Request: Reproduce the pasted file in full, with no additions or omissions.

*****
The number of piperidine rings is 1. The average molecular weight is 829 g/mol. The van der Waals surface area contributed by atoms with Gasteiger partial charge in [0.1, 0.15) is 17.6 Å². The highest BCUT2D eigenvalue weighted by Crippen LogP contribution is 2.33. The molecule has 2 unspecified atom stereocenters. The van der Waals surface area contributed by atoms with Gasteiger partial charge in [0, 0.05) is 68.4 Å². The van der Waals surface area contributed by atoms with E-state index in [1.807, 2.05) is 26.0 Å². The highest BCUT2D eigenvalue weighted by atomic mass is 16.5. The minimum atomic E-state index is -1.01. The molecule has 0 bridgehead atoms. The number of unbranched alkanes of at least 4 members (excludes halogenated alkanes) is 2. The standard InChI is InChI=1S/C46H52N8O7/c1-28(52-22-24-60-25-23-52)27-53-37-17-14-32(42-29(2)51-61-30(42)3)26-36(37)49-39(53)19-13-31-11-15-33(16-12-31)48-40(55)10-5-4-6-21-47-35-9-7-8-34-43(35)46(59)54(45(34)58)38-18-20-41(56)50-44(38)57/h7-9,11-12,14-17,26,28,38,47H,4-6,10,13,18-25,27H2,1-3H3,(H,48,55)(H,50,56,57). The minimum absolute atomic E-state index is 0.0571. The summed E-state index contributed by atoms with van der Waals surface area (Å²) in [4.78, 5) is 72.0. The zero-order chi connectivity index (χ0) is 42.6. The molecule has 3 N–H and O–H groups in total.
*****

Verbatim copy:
The number of piperidine rings is 1. The average molecular weight is 829 g/mol. The van der Waals surface area contributed by atoms with Gasteiger partial charge in [0.1, 0.15) is 17.6 Å². The highest BCUT2D eigenvalue weighted by Crippen LogP contribution is 2.33. The molecule has 2 unspecified atom stereocenters. The van der Waals surface area contributed by atoms with Gasteiger partial charge in [0, 0.05) is 68.4 Å². The van der Waals surface area contributed by atoms with E-state index in [1.807, 2.05) is 26.0 Å². The highest BCUT2D eigenvalue weighted by atomic mass is 16.5. The minimum atomic E-state index is -1.01. The molecule has 0 bridgehead atoms. The number of unbranched alkanes of at least 4 members (excludes halogenated alkanes) is 2. The standard InChI is InChI=1S/C46H52N8O7/c1-28(52-22-24-60-25-23-52)27-53-37-17-14-32(42-29(2)51-61-30(42)3)26-36(37)49-39(53)19-13-31-11-15-33(16-12-31)48-40(55)10-5-4-6-21-47-35-9-7-8-34-43(35)46(59)54(45(34)58)38-18-20-41(56)50-44(38)57/h7-9,11-12,14-17,26,28,38,47H,4-6,10,13,18-25,27H2,1-3H3,(H,48,55)(H,50,56,57). The minimum absolute atomic E-state index is 0.0571. The summed E-state index contributed by atoms with van der Waals surface area (Å²) in [4.78, 5) is 72.0. The zero-order chi connectivity index (χ0) is 42.6. The molecule has 3 N–H and O–H groups in total.